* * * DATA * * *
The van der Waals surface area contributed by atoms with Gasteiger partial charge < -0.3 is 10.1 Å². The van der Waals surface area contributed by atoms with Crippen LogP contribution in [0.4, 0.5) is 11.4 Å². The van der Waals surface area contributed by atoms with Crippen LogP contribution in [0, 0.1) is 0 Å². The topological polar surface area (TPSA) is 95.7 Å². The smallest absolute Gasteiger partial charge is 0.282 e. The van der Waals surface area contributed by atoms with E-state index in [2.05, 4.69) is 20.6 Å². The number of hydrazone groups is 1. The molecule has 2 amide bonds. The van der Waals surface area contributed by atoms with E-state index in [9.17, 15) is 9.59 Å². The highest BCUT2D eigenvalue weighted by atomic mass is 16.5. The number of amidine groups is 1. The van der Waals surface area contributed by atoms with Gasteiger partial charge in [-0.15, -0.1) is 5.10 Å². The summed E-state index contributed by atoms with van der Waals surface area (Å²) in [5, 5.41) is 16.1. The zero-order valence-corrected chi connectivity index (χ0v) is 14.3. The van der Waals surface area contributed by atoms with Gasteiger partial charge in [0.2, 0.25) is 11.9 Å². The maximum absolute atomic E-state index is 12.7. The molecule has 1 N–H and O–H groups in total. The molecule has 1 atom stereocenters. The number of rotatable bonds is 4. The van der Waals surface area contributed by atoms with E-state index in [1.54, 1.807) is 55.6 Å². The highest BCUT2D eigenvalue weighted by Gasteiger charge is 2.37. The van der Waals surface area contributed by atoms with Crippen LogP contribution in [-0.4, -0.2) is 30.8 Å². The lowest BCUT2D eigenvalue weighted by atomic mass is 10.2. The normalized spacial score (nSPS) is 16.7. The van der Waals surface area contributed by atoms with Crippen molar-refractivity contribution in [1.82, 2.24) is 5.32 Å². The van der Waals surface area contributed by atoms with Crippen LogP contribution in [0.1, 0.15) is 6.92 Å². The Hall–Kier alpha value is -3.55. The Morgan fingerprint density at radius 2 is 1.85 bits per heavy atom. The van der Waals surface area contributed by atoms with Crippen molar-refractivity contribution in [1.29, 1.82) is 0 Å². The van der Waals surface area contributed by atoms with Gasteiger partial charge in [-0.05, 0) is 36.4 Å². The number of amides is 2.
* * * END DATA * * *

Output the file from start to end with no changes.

The van der Waals surface area contributed by atoms with Gasteiger partial charge < -0.3 is 10.1 Å². The van der Waals surface area contributed by atoms with Crippen LogP contribution in [0.4, 0.5) is 11.4 Å². The van der Waals surface area contributed by atoms with Crippen LogP contribution in [0, 0.1) is 0 Å². The topological polar surface area (TPSA) is 95.7 Å². The smallest absolute Gasteiger partial charge is 0.282 e. The van der Waals surface area contributed by atoms with E-state index in [2.05, 4.69) is 20.6 Å². The number of hydrazone groups is 1. The molecule has 2 amide bonds. The van der Waals surface area contributed by atoms with E-state index in [9.17, 15) is 9.59 Å². The highest BCUT2D eigenvalue weighted by atomic mass is 16.5. The number of amidine groups is 1. The van der Waals surface area contributed by atoms with Gasteiger partial charge in [-0.15, -0.1) is 5.10 Å². The summed E-state index contributed by atoms with van der Waals surface area (Å²) in [5, 5.41) is 16.1. The zero-order valence-corrected chi connectivity index (χ0v) is 14.3. The van der Waals surface area contributed by atoms with Gasteiger partial charge in [0.2, 0.25) is 11.9 Å². The maximum absolute atomic E-state index is 12.7. The molecule has 1 N–H and O–H groups in total. The molecule has 1 atom stereocenters. The number of rotatable bonds is 4. The van der Waals surface area contributed by atoms with E-state index in [1.54, 1.807) is 55.6 Å². The highest BCUT2D eigenvalue weighted by Gasteiger charge is 2.37. The van der Waals surface area contributed by atoms with Crippen LogP contribution in [-0.4, -0.2) is 30.8 Å². The lowest BCUT2D eigenvalue weighted by atomic mass is 10.2. The normalized spacial score (nSPS) is 16.7. The van der Waals surface area contributed by atoms with Crippen molar-refractivity contribution in [1.82, 2.24) is 5.32 Å². The van der Waals surface area contributed by atoms with Crippen LogP contribution in [0.1, 0.15) is 6.92 Å². The Hall–Kier alpha value is -3.55. The Morgan fingerprint density at radius 2 is 1.85 bits per heavy atom. The van der Waals surface area contributed by atoms with Crippen molar-refractivity contribution in [1.29, 1.82) is 0 Å². The van der Waals surface area contributed by atoms with Gasteiger partial charge in [-0.05, 0) is 36.4 Å². The number of amides is 2.